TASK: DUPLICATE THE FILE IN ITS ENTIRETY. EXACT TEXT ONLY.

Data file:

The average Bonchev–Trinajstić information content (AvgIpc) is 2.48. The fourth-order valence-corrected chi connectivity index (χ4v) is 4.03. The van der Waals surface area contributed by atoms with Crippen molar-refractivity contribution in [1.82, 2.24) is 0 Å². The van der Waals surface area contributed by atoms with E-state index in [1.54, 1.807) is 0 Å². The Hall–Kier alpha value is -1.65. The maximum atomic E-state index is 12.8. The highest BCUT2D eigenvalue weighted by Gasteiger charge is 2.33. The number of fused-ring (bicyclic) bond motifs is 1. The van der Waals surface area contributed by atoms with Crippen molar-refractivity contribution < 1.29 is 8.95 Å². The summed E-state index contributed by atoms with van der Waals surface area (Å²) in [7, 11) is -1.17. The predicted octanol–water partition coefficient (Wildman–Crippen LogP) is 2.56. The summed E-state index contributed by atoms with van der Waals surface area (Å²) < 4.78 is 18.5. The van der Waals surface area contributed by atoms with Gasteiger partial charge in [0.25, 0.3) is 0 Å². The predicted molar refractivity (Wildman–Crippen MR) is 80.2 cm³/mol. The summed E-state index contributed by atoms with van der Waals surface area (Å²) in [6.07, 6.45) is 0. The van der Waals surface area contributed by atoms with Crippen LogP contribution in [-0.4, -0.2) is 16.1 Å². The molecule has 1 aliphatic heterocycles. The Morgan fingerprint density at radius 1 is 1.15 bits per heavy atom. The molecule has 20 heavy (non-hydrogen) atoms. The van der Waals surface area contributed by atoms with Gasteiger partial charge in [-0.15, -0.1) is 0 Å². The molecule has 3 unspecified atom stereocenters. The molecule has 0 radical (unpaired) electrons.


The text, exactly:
The average Bonchev–Trinajstić information content (AvgIpc) is 2.48. The fourth-order valence-corrected chi connectivity index (χ4v) is 4.03. The van der Waals surface area contributed by atoms with Crippen molar-refractivity contribution in [1.82, 2.24) is 0 Å². The van der Waals surface area contributed by atoms with E-state index in [1.54, 1.807) is 0 Å². The Hall–Kier alpha value is -1.65. The maximum atomic E-state index is 12.8. The highest BCUT2D eigenvalue weighted by Gasteiger charge is 2.33. The number of fused-ring (bicyclic) bond motifs is 1. The van der Waals surface area contributed by atoms with Crippen molar-refractivity contribution < 1.29 is 8.95 Å². The summed E-state index contributed by atoms with van der Waals surface area (Å²) in [7, 11) is -1.17. The predicted octanol–water partition coefficient (Wildman–Crippen LogP) is 2.56. The summed E-state index contributed by atoms with van der Waals surface area (Å²) < 4.78 is 18.5. The van der Waals surface area contributed by atoms with Gasteiger partial charge in [0.25, 0.3) is 0 Å². The predicted molar refractivity (Wildman–Crippen MR) is 80.2 cm³/mol. The summed E-state index contributed by atoms with van der Waals surface area (Å²) in [6.07, 6.45) is 0. The van der Waals surface area contributed by atoms with Crippen LogP contribution in [-0.4, -0.2) is 16.1 Å². The molecule has 1 aliphatic heterocycles. The Morgan fingerprint density at radius 1 is 1.15 bits per heavy atom. The molecule has 20 heavy (non-hydrogen) atoms. The van der Waals surface area contributed by atoms with Gasteiger partial charge in [-0.15, -0.1) is 0 Å². The molecule has 3 unspecified atom stereocenters. The molecule has 0 radical (unpaired) electrons.